28. The University referred to Mr H's application to the Commissioner, where he commented that his request was "driven by a need to provide clarity and transparency, providing comparative data which can be readily assimilated by non-experts who have an interest in the development and operation of the appeals system", and that "summarising the changes in the appeals procedures and processes in a digest, by means of a set of flow charts, will allow the processes of change to be understood through a sequence of holistic snapshots".

29. The University contended that the test flow chart was not comparable with those in earlier Appeals Reports, those having been created at different times with different methodologies, for different purposes and reflecting different Regulations. Neither were they set out in a way that would show changes to the process over the last eight to nine years.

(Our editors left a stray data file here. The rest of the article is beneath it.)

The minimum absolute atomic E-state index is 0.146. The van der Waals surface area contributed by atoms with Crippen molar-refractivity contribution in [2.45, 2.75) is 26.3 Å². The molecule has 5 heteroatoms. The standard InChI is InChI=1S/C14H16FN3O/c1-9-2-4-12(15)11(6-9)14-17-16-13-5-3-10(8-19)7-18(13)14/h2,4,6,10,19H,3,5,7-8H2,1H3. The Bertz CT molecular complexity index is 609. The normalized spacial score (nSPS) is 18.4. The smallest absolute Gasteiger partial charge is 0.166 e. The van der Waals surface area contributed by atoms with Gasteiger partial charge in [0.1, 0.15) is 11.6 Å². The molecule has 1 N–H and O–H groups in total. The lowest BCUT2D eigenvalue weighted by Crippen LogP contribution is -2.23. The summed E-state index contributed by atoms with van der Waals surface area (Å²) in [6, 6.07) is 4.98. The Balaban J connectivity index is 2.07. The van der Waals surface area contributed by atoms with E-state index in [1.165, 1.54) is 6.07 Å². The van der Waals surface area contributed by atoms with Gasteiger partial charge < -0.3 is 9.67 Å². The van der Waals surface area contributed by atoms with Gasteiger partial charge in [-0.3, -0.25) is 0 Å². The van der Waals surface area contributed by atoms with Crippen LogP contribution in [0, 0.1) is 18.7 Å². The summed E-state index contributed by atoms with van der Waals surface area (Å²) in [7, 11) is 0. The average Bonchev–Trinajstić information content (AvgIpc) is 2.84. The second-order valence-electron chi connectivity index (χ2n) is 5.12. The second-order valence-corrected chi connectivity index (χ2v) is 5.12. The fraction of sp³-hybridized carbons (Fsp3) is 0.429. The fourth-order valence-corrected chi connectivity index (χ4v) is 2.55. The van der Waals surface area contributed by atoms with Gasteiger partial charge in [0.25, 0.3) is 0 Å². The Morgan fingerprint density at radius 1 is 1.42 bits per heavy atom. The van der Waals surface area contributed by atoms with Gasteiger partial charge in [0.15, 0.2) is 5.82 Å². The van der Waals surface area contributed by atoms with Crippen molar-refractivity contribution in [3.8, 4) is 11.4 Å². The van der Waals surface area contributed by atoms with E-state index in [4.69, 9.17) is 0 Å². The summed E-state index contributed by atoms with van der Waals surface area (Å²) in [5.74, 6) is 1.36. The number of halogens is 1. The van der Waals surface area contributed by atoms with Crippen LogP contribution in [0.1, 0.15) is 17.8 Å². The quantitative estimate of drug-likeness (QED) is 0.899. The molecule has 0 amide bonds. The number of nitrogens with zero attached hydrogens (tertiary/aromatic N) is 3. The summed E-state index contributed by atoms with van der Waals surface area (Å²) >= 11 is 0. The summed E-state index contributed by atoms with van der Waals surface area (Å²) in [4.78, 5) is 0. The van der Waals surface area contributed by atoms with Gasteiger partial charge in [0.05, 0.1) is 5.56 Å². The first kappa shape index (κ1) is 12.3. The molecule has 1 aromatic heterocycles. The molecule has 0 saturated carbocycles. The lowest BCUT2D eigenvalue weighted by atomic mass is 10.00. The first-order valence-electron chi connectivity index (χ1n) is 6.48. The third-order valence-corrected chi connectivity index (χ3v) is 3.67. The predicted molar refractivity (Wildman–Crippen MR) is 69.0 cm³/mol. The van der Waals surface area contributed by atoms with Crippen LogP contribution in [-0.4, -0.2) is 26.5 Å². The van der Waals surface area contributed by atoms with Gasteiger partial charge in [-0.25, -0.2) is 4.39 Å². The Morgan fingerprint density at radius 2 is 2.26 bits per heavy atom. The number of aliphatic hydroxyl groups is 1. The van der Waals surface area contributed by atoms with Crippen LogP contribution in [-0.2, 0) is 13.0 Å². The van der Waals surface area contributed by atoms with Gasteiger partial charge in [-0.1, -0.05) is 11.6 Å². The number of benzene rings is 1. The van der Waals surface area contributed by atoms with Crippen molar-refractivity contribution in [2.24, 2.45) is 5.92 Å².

30. In conclusion, the University's position was that it was not reasonable, in the circumstances, to provide Mr H with the Regulations in the form of a flow chart, as this was not a proper summary of the Regulations, and he was already in receipt of all information relating to the appeals process (including a summary of its operation).

The Commissioner's view

31. The Commissioner has considered the submissions put forward by the University together with the Student Appeal Regulations and the test flow chart.

32. The Commissioner acknowledges that the test flow chart reflects, to some extent, the information in the Regulations. However, it is clear from the University's submissions that the staff involved in its creation were unable to do so without the involvement of individuals with knowledge of the appeals process, which led to its subsequent amendment.